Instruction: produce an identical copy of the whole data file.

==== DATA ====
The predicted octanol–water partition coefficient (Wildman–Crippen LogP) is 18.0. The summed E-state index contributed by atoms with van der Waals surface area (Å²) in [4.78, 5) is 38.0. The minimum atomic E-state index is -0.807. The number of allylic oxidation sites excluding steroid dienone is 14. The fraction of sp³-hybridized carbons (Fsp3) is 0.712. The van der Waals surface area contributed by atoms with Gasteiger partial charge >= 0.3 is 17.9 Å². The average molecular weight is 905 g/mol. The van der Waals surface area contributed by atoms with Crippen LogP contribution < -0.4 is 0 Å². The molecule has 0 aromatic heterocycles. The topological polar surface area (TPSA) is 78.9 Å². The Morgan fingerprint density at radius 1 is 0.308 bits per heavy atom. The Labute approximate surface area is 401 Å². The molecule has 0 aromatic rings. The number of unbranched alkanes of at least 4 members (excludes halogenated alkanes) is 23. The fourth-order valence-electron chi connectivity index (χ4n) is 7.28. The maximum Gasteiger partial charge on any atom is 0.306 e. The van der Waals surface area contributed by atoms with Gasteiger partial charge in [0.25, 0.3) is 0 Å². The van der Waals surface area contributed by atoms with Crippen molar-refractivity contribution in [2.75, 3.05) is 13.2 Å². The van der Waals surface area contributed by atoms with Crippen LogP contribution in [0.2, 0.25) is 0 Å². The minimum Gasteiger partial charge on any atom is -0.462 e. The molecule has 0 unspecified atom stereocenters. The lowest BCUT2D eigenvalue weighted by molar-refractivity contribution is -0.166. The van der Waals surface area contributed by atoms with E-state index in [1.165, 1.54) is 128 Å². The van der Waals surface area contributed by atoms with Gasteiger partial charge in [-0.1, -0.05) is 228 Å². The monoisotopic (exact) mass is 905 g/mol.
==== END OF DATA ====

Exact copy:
The predicted octanol–water partition coefficient (Wildman–Crippen LogP) is 18.0. The summed E-state index contributed by atoms with van der Waals surface area (Å²) in [4.78, 5) is 38.0. The minimum atomic E-state index is -0.807. The number of allylic oxidation sites excluding steroid dienone is 14. The fraction of sp³-hybridized carbons (Fsp3) is 0.712. The van der Waals surface area contributed by atoms with Gasteiger partial charge >= 0.3 is 17.9 Å². The average molecular weight is 905 g/mol. The van der Waals surface area contributed by atoms with Crippen LogP contribution < -0.4 is 0 Å². The molecule has 0 aromatic heterocycles. The topological polar surface area (TPSA) is 78.9 Å². The Morgan fingerprint density at radius 1 is 0.308 bits per heavy atom. The Labute approximate surface area is 401 Å². The molecule has 0 aromatic rings. The number of unbranched alkanes of at least 4 members (excludes halogenated alkanes) is 23. The fourth-order valence-electron chi connectivity index (χ4n) is 7.28. The maximum Gasteiger partial charge on any atom is 0.306 e. The van der Waals surface area contributed by atoms with Gasteiger partial charge in [0.25, 0.3) is 0 Å². The van der Waals surface area contributed by atoms with Crippen molar-refractivity contribution in [2.75, 3.05) is 13.2 Å². The van der Waals surface area contributed by atoms with Crippen LogP contribution in [0.2, 0.25) is 0 Å². The minimum Gasteiger partial charge on any atom is -0.462 e. The molecule has 0 unspecified atom stereocenters. The lowest BCUT2D eigenvalue weighted by molar-refractivity contribution is -0.166. The van der Waals surface area contributed by atoms with E-state index in [1.165, 1.54) is 128 Å². The van der Waals surface area contributed by atoms with Gasteiger partial charge in [-0.1, -0.05) is 228 Å². The monoisotopic (exact) mass is 905 g/mol.